Canoe and kayaking trips offer a thrilling, action oriented adventure that is relatively accessible to everyone at a decent price. However, these trips can easily turn into miserable, literally wet messes. Here are four group kayaking tips to make these trips as fun as possible while avoiding every obstacle you could logically prevent.
Choose a Location You Can Enjoy
Don’t go to a camping location where the rapids prevent half the group from enjoying the water unless they are fine with hiking instead. And, don’t take beginners on a kayak trip through difficult rapids.
If there are members of the group who don’t know how to kayak or canoe, plan on a stop to teach them what they need to know or activities for them to enjoy while others are out on the water. Select a location based on the skill level of the most novice among you, ideally providing time and opportunity to improve their skills. If you are taking children or beginners, you can find locations that are both beautiful and beginner friendly. For example, selecting a campsite with a playground or tourist attraction allows parents of young children and older relatives who sit out the kayaking trip to have fun on their own.
Know What You Need to Know Before You Go
Know where you want to go and how to get there, whether hiking or driving. Know where you are going to stay. Learn about the skill level of the rivers and lakes before you select a campsite or resort. Read reviews of kayaking routes, canoe rentals and white water rafting tours. And, have maps, both digital and print versions. For example, someone in the Delaware Water National Recreation Area should have a Delaware Water Gap Map both on a device and in print form so you won’t be totally lost if you forget to charge your devices or the electronic GPS and smartphones get wet. The more you know before you go, the less likely the trip will become a disaster.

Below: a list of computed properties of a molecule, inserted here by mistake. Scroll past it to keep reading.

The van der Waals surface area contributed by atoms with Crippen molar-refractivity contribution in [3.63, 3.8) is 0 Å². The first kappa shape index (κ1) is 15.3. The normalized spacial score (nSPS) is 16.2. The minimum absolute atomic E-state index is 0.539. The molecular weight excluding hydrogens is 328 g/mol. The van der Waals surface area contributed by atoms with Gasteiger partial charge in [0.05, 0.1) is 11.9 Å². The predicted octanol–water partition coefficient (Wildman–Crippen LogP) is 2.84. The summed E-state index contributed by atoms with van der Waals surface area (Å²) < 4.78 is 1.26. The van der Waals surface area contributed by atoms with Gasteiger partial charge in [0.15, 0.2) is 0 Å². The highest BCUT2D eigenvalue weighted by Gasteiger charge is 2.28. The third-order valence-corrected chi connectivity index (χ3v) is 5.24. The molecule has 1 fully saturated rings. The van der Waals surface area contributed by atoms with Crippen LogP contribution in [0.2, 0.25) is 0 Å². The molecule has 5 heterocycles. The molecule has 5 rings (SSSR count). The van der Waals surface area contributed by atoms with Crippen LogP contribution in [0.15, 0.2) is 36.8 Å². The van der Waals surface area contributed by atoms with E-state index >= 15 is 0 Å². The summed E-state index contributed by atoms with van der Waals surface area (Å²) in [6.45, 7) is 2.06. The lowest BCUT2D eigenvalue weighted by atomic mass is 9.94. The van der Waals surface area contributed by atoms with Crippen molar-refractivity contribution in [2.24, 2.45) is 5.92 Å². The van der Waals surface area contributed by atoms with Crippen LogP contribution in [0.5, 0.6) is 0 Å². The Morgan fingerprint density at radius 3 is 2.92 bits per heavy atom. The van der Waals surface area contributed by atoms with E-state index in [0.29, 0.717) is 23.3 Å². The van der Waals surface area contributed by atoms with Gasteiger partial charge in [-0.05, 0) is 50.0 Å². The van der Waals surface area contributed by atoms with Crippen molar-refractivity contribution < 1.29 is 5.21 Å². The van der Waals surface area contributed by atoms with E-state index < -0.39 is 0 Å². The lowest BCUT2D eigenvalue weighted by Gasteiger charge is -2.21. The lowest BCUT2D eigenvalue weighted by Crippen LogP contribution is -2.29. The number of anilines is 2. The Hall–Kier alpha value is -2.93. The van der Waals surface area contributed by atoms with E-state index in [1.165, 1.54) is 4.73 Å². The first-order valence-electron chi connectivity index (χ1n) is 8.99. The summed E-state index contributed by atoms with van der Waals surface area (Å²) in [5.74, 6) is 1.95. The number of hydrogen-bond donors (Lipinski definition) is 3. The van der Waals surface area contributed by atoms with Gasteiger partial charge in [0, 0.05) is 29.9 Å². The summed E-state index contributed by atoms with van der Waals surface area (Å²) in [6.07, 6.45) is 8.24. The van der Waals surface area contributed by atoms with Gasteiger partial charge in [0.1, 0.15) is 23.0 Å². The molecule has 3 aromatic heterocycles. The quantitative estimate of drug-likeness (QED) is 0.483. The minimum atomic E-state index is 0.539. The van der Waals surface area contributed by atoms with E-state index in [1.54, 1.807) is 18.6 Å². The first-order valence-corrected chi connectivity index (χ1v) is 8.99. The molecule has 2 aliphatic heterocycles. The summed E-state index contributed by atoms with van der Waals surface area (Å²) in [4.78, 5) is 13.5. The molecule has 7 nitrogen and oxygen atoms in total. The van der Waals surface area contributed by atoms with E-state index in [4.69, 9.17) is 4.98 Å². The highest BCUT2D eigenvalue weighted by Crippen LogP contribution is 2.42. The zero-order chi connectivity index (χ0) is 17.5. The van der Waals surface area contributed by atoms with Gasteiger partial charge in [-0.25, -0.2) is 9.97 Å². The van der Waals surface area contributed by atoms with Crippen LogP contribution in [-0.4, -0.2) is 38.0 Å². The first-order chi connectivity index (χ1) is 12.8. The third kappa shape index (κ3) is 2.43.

Have a list of activities you can do at any campsite for those who cannot or will not be kayaking. Know where to find supplies, such as when you run out of water, and how to reach help if there is an injury.
Plan Your Logistics
Plan the logistics of the trip within the skills and physical capabilities of your group. For example, don’t plan multi-mile portage when most people in your group are hard pressed to walk several miles, much less do so carrying a canoe or kayak. Don’t plan to take more food and supplies than fit in your canoe or kayak. You may want to arrange to drop off supplies at the campsite at the end of your trip on the water before heading upstream, or you could ask someone to take the supplies to the campsite so that you don’t have to worry about dinner falling out of the canoe or fitting lunch and camping supplies in the kayak.
Know When to Rely on the Experts
If your group contains many beginners, consider going with an outfitter. Then you won’t be asking newbies to select gear they know nothing about, and on which their enjoyment and safety depends. You should consider planning the trip to include a guide, especially if you are new to the area, so that you have an expert to help those who have problems and free up advanced kayakers to enjoy themselves instead of babysitting the less experienced. Know when to rely on experts to fix a canoe or kayak instead of ‘do it yourself’ repairs that could literally leave everyone up a creek without a way back.
If you want your kayak trip to go smoothly, keep these tips in mind.